Jane and Morgan working with PASI paralegal Peter Chinkota and Legal Aid paralegal Monica Phiri in Maula Adult prison

Jane and Morgan working with PASI paralegal Peter Chinkota and Legal Aid paralegal Monica Phiri in Maula Adult prison

At the end of the week we observed the camp court in practice, which involved a Magistrate coming into the prison to process these applications, and we witnessed how legal literacy provided by PASI empowered the remandees to request variations of bail if they were too high – as is often the case. In many instances remandees in Maula have come from remote rural areas where the cost of securing bail sureties is prohibitively high. Screening for this camp court also involved interviews for the first time for IRLI with female remadees, of whom there are few, and ultimately following up with a number of cases which had stalled due to some of the women having nobody to represent them. 13 accused persons appeared before the Magistrate that day.

In addition to the direct work in Maula adult prison and Kachere juvenile detention centre, the lawyers are also hugely involved in providing training for magistrates and police officers. We attended a one-day training which was organised by IRLI and facilitated by the Senior Resident Magistrate and a Judge of the High Court. The training was focused on jurisdiction and sentencing and highlighted the fact that there are instances where lower grade magistrates are hearing cases and sentencing outside of their jurisdiction. This is a gross breach of the principles of due process and the rights of the accused and has serious implications for the integrity of the wider criminal justice system. As a result of this workshop, the team is now in discussions with the Ministry of Justice to develop additional training sessions.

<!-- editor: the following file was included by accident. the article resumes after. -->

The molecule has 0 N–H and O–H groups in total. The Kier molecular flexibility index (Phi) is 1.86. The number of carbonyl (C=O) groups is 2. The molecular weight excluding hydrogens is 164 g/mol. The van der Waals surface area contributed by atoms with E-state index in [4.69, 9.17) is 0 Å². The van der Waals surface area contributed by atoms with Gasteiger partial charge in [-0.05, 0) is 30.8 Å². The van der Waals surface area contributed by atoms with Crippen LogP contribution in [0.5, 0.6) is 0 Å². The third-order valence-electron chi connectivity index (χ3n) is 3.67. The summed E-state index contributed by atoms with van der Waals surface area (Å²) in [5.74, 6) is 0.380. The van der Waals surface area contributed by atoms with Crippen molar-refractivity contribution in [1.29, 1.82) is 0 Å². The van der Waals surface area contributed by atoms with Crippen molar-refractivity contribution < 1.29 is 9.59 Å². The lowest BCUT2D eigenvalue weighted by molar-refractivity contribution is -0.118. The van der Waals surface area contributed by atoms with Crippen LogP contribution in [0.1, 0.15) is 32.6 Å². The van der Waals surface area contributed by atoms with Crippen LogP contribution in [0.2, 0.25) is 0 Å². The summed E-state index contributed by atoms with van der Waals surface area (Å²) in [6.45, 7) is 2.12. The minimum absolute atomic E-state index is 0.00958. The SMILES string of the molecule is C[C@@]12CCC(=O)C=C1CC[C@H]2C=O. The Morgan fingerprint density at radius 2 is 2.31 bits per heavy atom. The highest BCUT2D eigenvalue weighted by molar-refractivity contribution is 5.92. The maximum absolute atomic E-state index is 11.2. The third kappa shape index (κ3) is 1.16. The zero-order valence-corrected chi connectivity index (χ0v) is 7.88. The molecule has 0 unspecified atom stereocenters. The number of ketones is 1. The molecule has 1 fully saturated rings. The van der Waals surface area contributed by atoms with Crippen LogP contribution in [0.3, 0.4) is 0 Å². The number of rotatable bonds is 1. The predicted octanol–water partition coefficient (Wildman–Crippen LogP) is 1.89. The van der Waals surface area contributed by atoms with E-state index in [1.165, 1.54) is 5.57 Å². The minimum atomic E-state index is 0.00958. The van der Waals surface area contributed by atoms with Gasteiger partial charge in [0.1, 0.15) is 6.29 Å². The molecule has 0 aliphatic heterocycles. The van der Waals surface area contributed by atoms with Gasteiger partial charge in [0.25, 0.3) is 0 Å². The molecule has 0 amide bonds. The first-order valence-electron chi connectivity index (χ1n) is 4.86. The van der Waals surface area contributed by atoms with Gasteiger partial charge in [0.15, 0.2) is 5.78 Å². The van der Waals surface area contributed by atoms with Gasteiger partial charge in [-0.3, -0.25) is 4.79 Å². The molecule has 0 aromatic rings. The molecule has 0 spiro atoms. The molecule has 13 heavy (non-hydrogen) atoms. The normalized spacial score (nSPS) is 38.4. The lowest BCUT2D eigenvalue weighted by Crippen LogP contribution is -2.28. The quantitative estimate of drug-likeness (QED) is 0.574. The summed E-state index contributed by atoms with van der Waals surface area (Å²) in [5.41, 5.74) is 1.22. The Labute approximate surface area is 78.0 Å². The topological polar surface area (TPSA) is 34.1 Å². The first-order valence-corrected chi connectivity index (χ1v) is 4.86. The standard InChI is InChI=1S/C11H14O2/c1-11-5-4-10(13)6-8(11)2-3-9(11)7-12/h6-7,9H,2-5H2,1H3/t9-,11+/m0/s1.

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Sarah Houlihan facilitating the discussion with Magistrates during a Break-Out session

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Senior Resident Magistrate Chirwa (with the assistance of Chief Resident Magistrate, Ruth Chinangwa) spoke on jurisdiction while High Court Judge, Justice Ivy Kamanga spoke on sentencing. 13 magistrates attended the training.

 At the end of week Mary and I travelled with the team out to the rural community of Chitugula Traditional Authority to observe a Community Sensitisation workshop. These workshops are organised together with PASI, local police and social welfare officers. The aim is to educate local communities about bail and their rights, but also about what constitutes various offences under the law. There was a very large turnout from the community, and it was wonderful also to see Legal Aid paralegal, Milward, volunteering his time to participate.